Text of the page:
Librarians Help Pandemic-Era Students Stay on Track for College, Discussing All Options and Addressing Financial Barriers
COVID-19 led some students to put off college or arrive less prepared academically or emotionally. At MacArthur High School in San Antonio, TX, school librarian Janelle Schnacker has firsthand experience supporting students through the “senioritis” that afflicts many college-bound students this time of year. The pandemic only added more uncertainty and instability during a period already filled with unknowns, leading students to put off college, or arrive less prepared academically or emotionally. “Sometimes you have honest conversations with kids where they say, ‘I wanted to graduate, but I’m not ready to,’” Schnacker says. The class of 2022 will have spent more than half of their high school careers in a pandemic. But librarians like Schnacker, along with guidance counselors, education researchers, and academic librarians, have also seen students who need more personalized guidance navigating post-high school options: Is a four-year college still the right fit as society continues to wrestle with COVID-19? Or would a community college, military academy, or trade school provide a more personal, not to mention affordable, experience? Instead of an out-of-state school, maybe staying closer to home is better? Or is a break the right choice after a stressful, emotionally difficult two years? College enrollment has seen a steep decline because of pandemic disruptions. “It’s concerning when we’ve made progress in the past 10–15 years from a college access standpoint, to have a lot of that just wiped away [from the pandemic],” says Leigh, who will join the faculty at Fairleigh Dickinson University in New Jersey this summer. In September 2021, Leigh and collaborators at Strada and Heart + Mind Strategies wanted to dig into the downward trend, and identify gaps, needs, and decision drivers that are influencing young adults’ plans for postsecondary education during COVID-19. That’s likely because the class of 2020 was further into the college application process when the pandemic shut down schools, Leigh says. “I wasn’t sure where the pandemic was going and if there would be more lockdowns,” shared survey respondent Kitana.
That unpredictability placed a major toll on students’ decision-making, says Leigh. “You could see students managing the different tradeoffs in their heads of, ‘Is it worth going to college in a time of uncertainty?’ and not being sure that was the college experience that they wanted,” says Leigh. Twenty-six percent of students said that financial pressure or affordability held them back from immediately pursuing postsecondary education plans. The cost of college is a perennial issue that has been long reflected in nationwide data, however, the pandemic has only made the issue more daunting, Leigh says. “It’s even more stressful and magnified, say, if your parents lost their jobs, or if you lost your parents,” says Leigh. These cumulative factors, she explains, led to students deciding to take a gap year or two. The pandemic “took a huge toll on me mentally and emotionally,” wrote survey respondent Destiny. Leigh agrees this decision can be a productive time for students, but adds that “there’s a big inequity about who really gets to take a gap year. “You often see higher income students or students that go to schools with more resources that can connect them in ways to have a very rich gap year. Other inequities in the college-decision process were exacerbated during the pandemic, Leigh says. Providing personal guidance is a practice that Carl Andrews, assistant professor and reference instruction librarian, takes to heart while working with young people entering Bronx Community College (BCC) in New York City.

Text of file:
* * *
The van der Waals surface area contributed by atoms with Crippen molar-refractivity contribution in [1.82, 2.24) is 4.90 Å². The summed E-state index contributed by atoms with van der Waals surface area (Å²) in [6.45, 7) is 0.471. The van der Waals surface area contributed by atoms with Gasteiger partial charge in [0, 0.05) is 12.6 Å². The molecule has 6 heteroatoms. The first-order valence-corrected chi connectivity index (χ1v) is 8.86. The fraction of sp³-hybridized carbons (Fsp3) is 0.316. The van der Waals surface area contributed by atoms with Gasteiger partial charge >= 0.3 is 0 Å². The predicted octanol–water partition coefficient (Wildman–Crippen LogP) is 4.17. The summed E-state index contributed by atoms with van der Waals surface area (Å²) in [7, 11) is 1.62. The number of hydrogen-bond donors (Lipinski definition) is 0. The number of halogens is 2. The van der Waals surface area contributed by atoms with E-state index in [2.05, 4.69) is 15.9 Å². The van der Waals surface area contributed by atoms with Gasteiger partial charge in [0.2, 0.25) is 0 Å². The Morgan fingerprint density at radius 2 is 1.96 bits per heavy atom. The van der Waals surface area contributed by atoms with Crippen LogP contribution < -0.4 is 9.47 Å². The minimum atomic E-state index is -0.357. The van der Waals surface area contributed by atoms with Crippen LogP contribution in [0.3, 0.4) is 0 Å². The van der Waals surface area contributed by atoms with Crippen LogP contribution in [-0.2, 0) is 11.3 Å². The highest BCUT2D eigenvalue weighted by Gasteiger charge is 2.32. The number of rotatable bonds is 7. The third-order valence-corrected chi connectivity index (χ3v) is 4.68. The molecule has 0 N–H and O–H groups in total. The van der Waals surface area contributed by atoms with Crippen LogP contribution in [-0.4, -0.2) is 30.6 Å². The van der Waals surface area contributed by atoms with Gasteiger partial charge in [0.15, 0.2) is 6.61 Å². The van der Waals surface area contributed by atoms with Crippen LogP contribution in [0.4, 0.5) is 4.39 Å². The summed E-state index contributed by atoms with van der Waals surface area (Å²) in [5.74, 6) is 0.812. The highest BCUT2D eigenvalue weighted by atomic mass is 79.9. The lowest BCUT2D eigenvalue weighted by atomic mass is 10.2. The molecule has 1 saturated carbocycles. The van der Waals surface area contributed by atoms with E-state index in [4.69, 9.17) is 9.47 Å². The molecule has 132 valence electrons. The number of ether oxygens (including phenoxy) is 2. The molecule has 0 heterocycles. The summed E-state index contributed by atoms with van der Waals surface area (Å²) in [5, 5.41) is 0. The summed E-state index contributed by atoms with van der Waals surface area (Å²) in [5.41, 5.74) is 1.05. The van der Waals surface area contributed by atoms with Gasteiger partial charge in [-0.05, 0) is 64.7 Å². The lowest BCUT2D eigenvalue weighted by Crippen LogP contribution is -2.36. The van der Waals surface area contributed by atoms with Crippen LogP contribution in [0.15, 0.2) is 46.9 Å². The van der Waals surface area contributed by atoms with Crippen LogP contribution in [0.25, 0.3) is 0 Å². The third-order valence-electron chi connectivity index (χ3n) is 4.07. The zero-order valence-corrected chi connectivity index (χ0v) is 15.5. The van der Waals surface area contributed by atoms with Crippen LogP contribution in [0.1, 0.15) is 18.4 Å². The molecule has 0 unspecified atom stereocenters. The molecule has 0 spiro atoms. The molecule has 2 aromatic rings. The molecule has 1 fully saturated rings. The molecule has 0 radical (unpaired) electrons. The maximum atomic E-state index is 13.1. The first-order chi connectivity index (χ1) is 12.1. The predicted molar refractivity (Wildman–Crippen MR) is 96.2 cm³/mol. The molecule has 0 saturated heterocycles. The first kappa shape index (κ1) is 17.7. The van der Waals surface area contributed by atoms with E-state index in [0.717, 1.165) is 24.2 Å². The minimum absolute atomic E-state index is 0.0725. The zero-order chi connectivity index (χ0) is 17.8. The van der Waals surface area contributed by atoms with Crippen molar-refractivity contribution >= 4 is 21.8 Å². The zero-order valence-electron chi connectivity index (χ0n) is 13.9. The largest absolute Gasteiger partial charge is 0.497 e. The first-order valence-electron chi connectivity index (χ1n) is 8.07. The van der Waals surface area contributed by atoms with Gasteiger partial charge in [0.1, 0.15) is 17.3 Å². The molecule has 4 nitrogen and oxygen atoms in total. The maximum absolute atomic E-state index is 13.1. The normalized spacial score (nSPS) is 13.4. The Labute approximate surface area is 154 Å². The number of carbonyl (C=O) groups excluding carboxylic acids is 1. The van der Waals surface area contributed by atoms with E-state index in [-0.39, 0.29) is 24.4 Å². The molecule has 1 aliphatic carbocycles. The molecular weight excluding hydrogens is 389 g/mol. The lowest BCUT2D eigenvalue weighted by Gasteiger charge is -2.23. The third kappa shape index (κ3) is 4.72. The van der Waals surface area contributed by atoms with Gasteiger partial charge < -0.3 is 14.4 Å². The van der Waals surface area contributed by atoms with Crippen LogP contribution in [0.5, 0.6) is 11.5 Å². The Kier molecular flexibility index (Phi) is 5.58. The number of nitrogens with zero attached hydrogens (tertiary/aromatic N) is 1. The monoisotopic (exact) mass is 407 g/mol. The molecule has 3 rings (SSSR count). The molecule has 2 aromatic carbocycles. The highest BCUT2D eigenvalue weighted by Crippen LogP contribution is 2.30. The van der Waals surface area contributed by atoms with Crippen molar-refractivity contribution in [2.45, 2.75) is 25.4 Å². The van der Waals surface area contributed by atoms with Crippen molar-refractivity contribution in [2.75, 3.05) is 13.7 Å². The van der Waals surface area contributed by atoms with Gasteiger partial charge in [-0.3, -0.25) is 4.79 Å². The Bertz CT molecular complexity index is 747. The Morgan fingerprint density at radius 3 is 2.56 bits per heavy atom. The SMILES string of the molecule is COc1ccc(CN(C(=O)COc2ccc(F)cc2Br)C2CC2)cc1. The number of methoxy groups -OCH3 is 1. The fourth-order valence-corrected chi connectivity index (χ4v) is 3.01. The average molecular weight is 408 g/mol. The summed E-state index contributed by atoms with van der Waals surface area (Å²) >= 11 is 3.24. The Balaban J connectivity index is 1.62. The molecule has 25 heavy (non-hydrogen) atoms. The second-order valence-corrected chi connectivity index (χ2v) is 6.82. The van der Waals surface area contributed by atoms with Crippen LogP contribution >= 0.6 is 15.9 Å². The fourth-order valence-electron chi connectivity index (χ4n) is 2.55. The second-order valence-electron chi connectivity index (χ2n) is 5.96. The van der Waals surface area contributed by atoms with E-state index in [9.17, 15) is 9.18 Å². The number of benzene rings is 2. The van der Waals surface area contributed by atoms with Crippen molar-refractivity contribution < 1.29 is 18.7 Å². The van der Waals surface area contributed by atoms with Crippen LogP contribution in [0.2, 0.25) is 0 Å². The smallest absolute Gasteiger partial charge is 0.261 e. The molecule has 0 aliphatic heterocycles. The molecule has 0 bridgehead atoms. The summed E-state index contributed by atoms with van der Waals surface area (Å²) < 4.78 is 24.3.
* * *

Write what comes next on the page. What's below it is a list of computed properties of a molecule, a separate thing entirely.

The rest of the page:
“Many of our students are coming in, and they need support, they need academic support in every way possible,” he says. Andrews emphasizes the need for college librarians to work with local high school teachers and school librarians when possible to prime college-bound students’ information literacy. “We learned a lot about why students aren’t leaving high school prepared for college-level research,” he says. “I should be a constant, [and] the library should be a constant, throughout all 15 weeks of their first semester,” Andrews says. Corbin, the college counselor, also strongly encourages individualized support and transition guidance, which she has found crucial for students with learning differences. “For some of my students, they might be able to do the work, but they just forget to turn it in,” Corbin says. Schnacker adds that some students didn’t have the opportunity to develop “soft skills” during the pandemic. This academic year at MacArthur High School’s library, Schnacker partnered with the school’s College and Career Center to host a College, Career, and Military Readiness Challenge to rebuild some of these skills. Other activities asked kids to reflect upon their high school education, life experiences, and interests. “When I think about college readiness, it’s not so much about every kid going to college.
Read full article at School Library Journal